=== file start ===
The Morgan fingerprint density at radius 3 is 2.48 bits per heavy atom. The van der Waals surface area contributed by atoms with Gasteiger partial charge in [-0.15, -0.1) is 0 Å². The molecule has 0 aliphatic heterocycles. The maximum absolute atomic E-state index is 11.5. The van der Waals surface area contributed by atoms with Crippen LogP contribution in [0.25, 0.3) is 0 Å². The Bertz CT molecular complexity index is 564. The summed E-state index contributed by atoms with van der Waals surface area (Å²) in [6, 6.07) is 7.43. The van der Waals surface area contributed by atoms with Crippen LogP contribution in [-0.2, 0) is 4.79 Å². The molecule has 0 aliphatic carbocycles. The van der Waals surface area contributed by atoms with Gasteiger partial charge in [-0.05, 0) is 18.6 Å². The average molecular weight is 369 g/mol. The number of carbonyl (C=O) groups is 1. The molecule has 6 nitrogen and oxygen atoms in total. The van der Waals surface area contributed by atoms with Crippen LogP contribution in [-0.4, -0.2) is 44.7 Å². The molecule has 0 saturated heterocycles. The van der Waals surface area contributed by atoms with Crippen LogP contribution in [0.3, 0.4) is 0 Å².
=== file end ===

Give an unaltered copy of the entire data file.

The Morgan fingerprint density at radius 3 is 2.48 bits per heavy atom. The van der Waals surface area contributed by atoms with Gasteiger partial charge in [-0.15, -0.1) is 0 Å². The molecule has 0 aliphatic heterocycles. The maximum absolute atomic E-state index is 11.5. The van der Waals surface area contributed by atoms with Crippen LogP contribution in [0.25, 0.3) is 0 Å². The Bertz CT molecular complexity index is 564. The summed E-state index contributed by atoms with van der Waals surface area (Å²) in [6, 6.07) is 7.43. The van der Waals surface area contributed by atoms with Crippen LogP contribution in [-0.2, 0) is 4.79 Å². The molecule has 0 aliphatic carbocycles. The van der Waals surface area contributed by atoms with Gasteiger partial charge in [-0.05, 0) is 18.6 Å². The average molecular weight is 369 g/mol. The number of carbonyl (C=O) groups is 1. The molecule has 6 nitrogen and oxygen atoms in total. The van der Waals surface area contributed by atoms with Crippen LogP contribution in [-0.4, -0.2) is 44.7 Å². The molecule has 0 saturated heterocycles. The van der Waals surface area contributed by atoms with Crippen LogP contribution in [0.3, 0.4) is 0 Å².